As with most of my recipes, they begin with something I need to use up. Today it was mushrooms.
I started out with the intention of making a mushroom soup but felt inspired to find a use for some black sticky rice I recently purchased. I also was curious to make gyozo for the 1st time.
It was so much easier than I had imagined. I hope you give it a shot.
1 packet of round dumpling skins. (You won’t need them all)
1/3 cup of black glutinous rice, rinse well then cook in plenty of boiled water until tender. (The packet didn’t have instructions in English but mine took about 30-40 minutes.)
2/3 of a cup of water chestnuts, washed, chopped into small dice
2/3 cup of spring onion, washed and finely sliced
2 large cloves of garlic, peeled and minced
1 teaspoon of minced ginger
1 small brown onion, peeled and finely diced
1/2 teaspoon of fresh red chilli, finely diced with seeds and all
1 cup of mushrooms roughly chopped into small bits. #I used field mushrooms, as that is what was in the fridge
1 teaspoon salt
oil for cooking
While your rice is cooking, heat some oil in a pan, turn down to a medium heat and cook the onion until it starts to colour, add the garlic and the ginger and continue cooking for a couple of minutes.
Add the chilli and the mushrooms and cook until the mushrooms have softened coloured and cooked right down.
Throw in the spring onions, water chestnuts and salt and cook for a another couple of minutes and set aside
Once the rice is cooked add it to the mushroom mix and stir well to combine.
Lay out your dumpling skins. Place approximately 1 teaspoon of mixture in the middle of each skin. DON’T be tempted to overfill them because you will tear the skins and/or struggle to seal them.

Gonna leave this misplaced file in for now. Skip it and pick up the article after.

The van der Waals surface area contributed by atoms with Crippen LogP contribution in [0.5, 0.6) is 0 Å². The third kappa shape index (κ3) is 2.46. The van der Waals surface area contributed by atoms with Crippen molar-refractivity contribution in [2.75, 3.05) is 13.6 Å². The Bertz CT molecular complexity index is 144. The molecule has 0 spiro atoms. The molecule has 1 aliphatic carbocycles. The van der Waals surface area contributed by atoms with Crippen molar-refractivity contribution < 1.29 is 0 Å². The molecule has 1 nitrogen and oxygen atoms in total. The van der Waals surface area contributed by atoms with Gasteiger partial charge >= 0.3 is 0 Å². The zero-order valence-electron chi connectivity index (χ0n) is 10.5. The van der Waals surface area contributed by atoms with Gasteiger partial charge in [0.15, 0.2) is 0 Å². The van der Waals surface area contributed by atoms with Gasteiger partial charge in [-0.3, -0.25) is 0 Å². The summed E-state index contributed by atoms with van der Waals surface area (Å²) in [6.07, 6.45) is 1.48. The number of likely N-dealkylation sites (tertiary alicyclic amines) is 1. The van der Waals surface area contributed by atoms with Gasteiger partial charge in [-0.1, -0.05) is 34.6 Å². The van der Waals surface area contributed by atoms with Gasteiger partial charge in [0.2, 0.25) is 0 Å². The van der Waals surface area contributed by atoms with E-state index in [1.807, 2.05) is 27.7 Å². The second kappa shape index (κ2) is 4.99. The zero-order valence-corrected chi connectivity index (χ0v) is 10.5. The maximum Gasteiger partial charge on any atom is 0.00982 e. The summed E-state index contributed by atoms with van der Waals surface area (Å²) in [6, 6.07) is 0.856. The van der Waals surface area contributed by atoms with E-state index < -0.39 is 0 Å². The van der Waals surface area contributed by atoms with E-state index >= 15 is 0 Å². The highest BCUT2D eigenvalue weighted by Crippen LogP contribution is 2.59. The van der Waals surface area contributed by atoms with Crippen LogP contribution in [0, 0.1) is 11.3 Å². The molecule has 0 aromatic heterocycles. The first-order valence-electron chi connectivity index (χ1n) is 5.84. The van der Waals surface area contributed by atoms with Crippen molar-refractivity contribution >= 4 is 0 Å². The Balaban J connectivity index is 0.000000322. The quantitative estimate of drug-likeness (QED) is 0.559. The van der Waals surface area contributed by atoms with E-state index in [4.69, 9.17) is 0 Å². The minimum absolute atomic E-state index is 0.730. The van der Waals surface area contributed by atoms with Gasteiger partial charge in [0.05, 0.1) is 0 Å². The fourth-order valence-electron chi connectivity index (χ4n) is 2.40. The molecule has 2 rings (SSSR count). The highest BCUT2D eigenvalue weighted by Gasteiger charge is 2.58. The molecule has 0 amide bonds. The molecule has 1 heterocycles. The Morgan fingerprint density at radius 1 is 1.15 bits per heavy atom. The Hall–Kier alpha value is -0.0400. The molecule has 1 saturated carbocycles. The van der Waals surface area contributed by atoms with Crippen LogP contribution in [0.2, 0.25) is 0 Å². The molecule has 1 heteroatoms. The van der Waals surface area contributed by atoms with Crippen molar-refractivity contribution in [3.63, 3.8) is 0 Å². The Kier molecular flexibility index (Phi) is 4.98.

Wash your hands and get a small dish of cold tap water and place next to your dumpling rows. Wet your fingers with the water and dab you fingers around half the dumpling skin circle on the side furtherest away from you.
Doing 1 dumpling at a time, gently pick up the side closest to you and gently fold it over the top of the filling…folding away from you. Gently press the flat half moon side of the gyozo. Repeat this process untils all your dumpling skins are now little half moon gyozos.
Using a fork make small indentations on the flat part of the gyozo. This helps close the seal and also decorates it. As you finish your batches pop the aside on a spare bit of bench or plate and lay out your next batch.
Once all your gyozos are assembled, put a large non stick pan on the stove top and add approx a centimetres worth of water into it, along with a couple of tablespoons of olive oil and bring to the boil. Place your gyozos in batches (not touching) into the pan, flat side down and cover with a wok top.
Cook on high heat with top on for a few minutes, then remove the top and allow the water to evaporate. As the water gets lower turn the heat down to a simmer until all the water is gone. Check that your gyozo are not sticking. If they are just add a little more oil and continue cooking until almost all the water is almost gone and the bottom of your gyozo are coloured and put aside. Repeat this process in batches until all your gyozo are cooked.
You should end up with sticky, steamed tops and crunchy, coloured bottoms.
Serve immediately with soy sauce and sweet chilli sauce
Servings: Made approx 30. Maybe a couple more as I was testing them on the way 🙂
Time: Haven’t timed
Freezing: Perfect for freezing. I popped a lot in the freezer on a plate (not touching) and once frozen popped them in a sealed container for a quick dinner or snack for another day.